Hi R&R Readers!
We’ve written before about our support for “Ban the Box” campaigns, which seek to implement a robust set of fair hiring policies to ease employment barriers for people with criminal records. While these campaigns and resulting legislation are an important step in improving employment outcomes for reentering people, only twelve states so far have adopted ban the box legislation. Furthermore, the resulting legislation is often limited. For example, in states like California, only government employers are prohibited from inquiring about criminal convictions on job applications. Ban the Box does not apply to private employers across the state of California, limiting the power of the legislation (side note: a few counties like San Francisco have passed Ban the Box legislation that applies to private employers with a certain number of employees in their counties—but the statewide Ban the Box does not). Therefore, as we have written about many times here, in the vast majority of states and cities around the country, formerly incarcerated people who where the “scarlet letter” of a conviction find it extremely difficult to find an employer willing to hire them, no matter how motivated and able they are.
To get around the enormous barrier of discriminatory hiring practices, reentry advocates are increasingly turning to creative solutions. More and more grassroots programs and leaders in the private sector around the country are helping currently incarcerated and reentering people make a living by teaching them the entrepreneurial skills needed to start their own businesses. When individuals in reentry are empowered to start their own businesses, they are no longer be at the mercy of discriminatory hiring practices that can prevent them from every reentering the workforce.
Today we want to highlight some of the incredible organizations across the country that are teaching business skills and fostering entrepreneurialism for formerly incarcerated people to start and grow thriving businesses:
- After serving four years in prison for robbery, A.J. Ware started his own painting business in order to avoid an employer’s criminal background check. Now, he runs a nonprofit in North Carolina, Inmates to Entrepreneurs, which teaches reentering people to start their own small businesses with little to no start-up money.
- Chris Wilson, cultivated his entrepreneurial skills while incarcerated in Maryland. He and a friend, who were both incarcerated, took pictures of fellow incarcerated people and their families on visitation days, and raised $40,000 in an effort to increase the Inmate Welfare Fund. Since his release in 2012, Wilson has started two Baltimore businesses that seek to employ formerly incarcerated people. Wilson also encourages reentering people to start their own businesses through a series of workshops he calls the Barclay Business School.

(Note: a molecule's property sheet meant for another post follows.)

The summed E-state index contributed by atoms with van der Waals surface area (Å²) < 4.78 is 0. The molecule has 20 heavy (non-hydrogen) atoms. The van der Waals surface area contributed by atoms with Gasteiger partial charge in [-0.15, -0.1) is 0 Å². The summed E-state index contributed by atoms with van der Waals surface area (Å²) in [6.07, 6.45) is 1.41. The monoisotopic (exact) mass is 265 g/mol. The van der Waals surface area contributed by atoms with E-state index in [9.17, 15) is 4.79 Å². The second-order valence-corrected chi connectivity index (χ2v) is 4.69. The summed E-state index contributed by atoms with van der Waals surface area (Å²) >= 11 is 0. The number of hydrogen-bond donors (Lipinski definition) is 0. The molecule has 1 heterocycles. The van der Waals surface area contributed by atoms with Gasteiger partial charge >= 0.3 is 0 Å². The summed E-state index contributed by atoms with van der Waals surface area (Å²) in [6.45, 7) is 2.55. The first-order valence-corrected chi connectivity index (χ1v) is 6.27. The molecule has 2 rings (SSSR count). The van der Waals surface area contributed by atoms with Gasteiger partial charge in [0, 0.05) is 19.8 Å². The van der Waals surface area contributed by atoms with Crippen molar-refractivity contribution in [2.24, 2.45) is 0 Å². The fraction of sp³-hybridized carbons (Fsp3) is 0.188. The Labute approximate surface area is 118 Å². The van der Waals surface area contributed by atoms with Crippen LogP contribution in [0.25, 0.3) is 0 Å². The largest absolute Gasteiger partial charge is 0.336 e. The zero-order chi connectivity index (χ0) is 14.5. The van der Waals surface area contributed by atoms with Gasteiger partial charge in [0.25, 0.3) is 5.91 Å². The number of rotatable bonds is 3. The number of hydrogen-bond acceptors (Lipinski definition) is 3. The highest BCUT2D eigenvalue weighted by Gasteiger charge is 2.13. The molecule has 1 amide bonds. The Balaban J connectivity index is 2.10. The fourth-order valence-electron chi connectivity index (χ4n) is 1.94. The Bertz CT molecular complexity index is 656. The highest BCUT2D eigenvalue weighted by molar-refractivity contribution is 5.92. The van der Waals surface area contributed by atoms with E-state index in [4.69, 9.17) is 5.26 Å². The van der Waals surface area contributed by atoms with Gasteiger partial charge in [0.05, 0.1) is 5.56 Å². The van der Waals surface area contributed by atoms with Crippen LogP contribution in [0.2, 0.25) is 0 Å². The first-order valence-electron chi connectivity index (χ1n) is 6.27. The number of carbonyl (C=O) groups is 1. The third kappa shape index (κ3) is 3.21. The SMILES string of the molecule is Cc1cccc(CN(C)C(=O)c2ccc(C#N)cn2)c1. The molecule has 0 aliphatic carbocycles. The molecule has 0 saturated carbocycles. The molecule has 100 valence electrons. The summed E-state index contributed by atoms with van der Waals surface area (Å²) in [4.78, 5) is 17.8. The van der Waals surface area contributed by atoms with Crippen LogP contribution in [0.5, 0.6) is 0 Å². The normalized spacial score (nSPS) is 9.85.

- Defy Ventures is a New York nonprofit that runs an entrepreneurial training and mentorship program for reentering citizens. Defy Ventures pairs people with criminal records with entrepreneurs in the community who guide them through the start-up process. In addition to providing training and mentorship, the program also hosts competitions for seed money for students to make their business proposals a reality.
- In California, The Last Mile is a prison program at San Quentin State Prison that teaches incarcerated people entrepreneurial skills. At the completion of the program, students pitch business plans to successful entrepreneurs from local companies. Since the program’s launch in 2011, all six alumni who have been released are employed. One Last Mile student, Tulio Cardozo, launched a consulting platform that operates like a LinkedIn for incarcerated and reentering people seeking employment.
- Project REMADE at Stanford University is an entrepreneurship training program for formerly incarcerated individuals that teaches basic business principles and provides mentorship support. Mentors from Stanford and the Palo Alto community provide guidance on every aspect of business planning including defining the scope of the business, identifying the target market, brand management, vendor selection, and financial statement projections. The program culminates in an Annual Business Plan Presentation Event, where a panel of executives from local microdevelopment organizations provides feedback on the participants’ written plans and oral presentations.
We wanted to highlight this work because, while it is important to work toward a world where criminal records do not create enormous barriers for reentering people, these programs are expanding the power that reentering people have NOW to change their lives for the better. We are so happy to see these programs grow in number and size across the country!
–Emily MacLeod, Summer Law Clerk